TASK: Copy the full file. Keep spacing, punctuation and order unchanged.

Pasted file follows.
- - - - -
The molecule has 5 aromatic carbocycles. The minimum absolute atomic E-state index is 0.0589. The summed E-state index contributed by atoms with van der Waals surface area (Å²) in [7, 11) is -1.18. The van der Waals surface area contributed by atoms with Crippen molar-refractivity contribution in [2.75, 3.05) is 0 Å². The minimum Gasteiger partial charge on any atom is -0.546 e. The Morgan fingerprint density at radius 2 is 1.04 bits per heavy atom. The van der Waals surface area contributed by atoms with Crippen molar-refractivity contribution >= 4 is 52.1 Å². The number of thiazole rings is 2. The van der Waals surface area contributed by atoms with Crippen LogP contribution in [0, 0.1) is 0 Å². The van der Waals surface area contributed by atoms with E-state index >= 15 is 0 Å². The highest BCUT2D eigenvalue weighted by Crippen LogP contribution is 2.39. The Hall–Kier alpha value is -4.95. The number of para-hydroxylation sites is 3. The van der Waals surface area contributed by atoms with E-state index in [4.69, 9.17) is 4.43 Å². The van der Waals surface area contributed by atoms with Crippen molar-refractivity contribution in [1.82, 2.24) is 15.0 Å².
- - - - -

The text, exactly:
The molecule has 5 aromatic carbocycles. The minimum absolute atomic E-state index is 0.0589. The summed E-state index contributed by atoms with van der Waals surface area (Å²) in [7, 11) is -1.18. The van der Waals surface area contributed by atoms with Crippen molar-refractivity contribution in [2.75, 3.05) is 0 Å². The minimum Gasteiger partial charge on any atom is -0.546 e. The Morgan fingerprint density at radius 2 is 1.04 bits per heavy atom. The van der Waals surface area contributed by atoms with Crippen molar-refractivity contribution >= 4 is 52.1 Å². The number of thiazole rings is 2. The van der Waals surface area contributed by atoms with Crippen LogP contribution in [0, 0.1) is 0 Å². The van der Waals surface area contributed by atoms with E-state index >= 15 is 0 Å². The highest BCUT2D eigenvalue weighted by Crippen LogP contribution is 2.39. The Hall–Kier alpha value is -4.95. The number of para-hydroxylation sites is 3. The van der Waals surface area contributed by atoms with E-state index in [4.69, 9.17) is 4.43 Å². The van der Waals surface area contributed by atoms with Crippen molar-refractivity contribution in [1.82, 2.24) is 15.0 Å².